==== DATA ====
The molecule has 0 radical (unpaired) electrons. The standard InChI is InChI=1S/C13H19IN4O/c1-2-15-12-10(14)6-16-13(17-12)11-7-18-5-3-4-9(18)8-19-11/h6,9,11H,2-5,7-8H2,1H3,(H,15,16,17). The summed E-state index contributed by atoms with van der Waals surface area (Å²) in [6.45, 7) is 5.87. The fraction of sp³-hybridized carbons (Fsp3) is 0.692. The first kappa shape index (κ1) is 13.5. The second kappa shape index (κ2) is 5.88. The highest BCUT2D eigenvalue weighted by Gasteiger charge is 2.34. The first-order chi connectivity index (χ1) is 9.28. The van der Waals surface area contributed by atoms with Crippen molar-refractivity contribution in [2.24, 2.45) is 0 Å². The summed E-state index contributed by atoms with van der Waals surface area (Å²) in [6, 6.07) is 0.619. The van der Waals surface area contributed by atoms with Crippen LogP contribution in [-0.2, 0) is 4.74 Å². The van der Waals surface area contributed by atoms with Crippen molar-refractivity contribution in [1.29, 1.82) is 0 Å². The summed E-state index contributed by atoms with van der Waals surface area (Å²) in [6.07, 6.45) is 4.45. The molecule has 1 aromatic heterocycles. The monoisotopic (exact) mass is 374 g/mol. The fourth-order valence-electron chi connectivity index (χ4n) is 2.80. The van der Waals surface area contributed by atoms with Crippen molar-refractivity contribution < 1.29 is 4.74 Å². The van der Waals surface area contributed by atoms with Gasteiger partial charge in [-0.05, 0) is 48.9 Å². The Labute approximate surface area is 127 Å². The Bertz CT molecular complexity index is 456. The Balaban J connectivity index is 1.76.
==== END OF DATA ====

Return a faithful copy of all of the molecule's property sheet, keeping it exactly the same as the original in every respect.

The molecule has 0 radical (unpaired) electrons. The standard InChI is InChI=1S/C13H19IN4O/c1-2-15-12-10(14)6-16-13(17-12)11-7-18-5-3-4-9(18)8-19-11/h6,9,11H,2-5,7-8H2,1H3,(H,15,16,17). The summed E-state index contributed by atoms with van der Waals surface area (Å²) in [6.45, 7) is 5.87. The fraction of sp³-hybridized carbons (Fsp3) is 0.692. The first kappa shape index (κ1) is 13.5. The second kappa shape index (κ2) is 5.88. The highest BCUT2D eigenvalue weighted by Gasteiger charge is 2.34. The first-order chi connectivity index (χ1) is 9.28. The van der Waals surface area contributed by atoms with Crippen molar-refractivity contribution in [2.24, 2.45) is 0 Å². The summed E-state index contributed by atoms with van der Waals surface area (Å²) in [6, 6.07) is 0.619. The van der Waals surface area contributed by atoms with Crippen LogP contribution in [-0.2, 0) is 4.74 Å². The van der Waals surface area contributed by atoms with Crippen molar-refractivity contribution in [1.29, 1.82) is 0 Å². The summed E-state index contributed by atoms with van der Waals surface area (Å²) in [6.07, 6.45) is 4.45. The molecule has 1 aromatic heterocycles. The monoisotopic (exact) mass is 374 g/mol. The fourth-order valence-electron chi connectivity index (χ4n) is 2.80. The van der Waals surface area contributed by atoms with Crippen molar-refractivity contribution < 1.29 is 4.74 Å². The van der Waals surface area contributed by atoms with Gasteiger partial charge in [-0.05, 0) is 48.9 Å². The Labute approximate surface area is 127 Å². The Bertz CT molecular complexity index is 456. The Balaban J connectivity index is 1.76.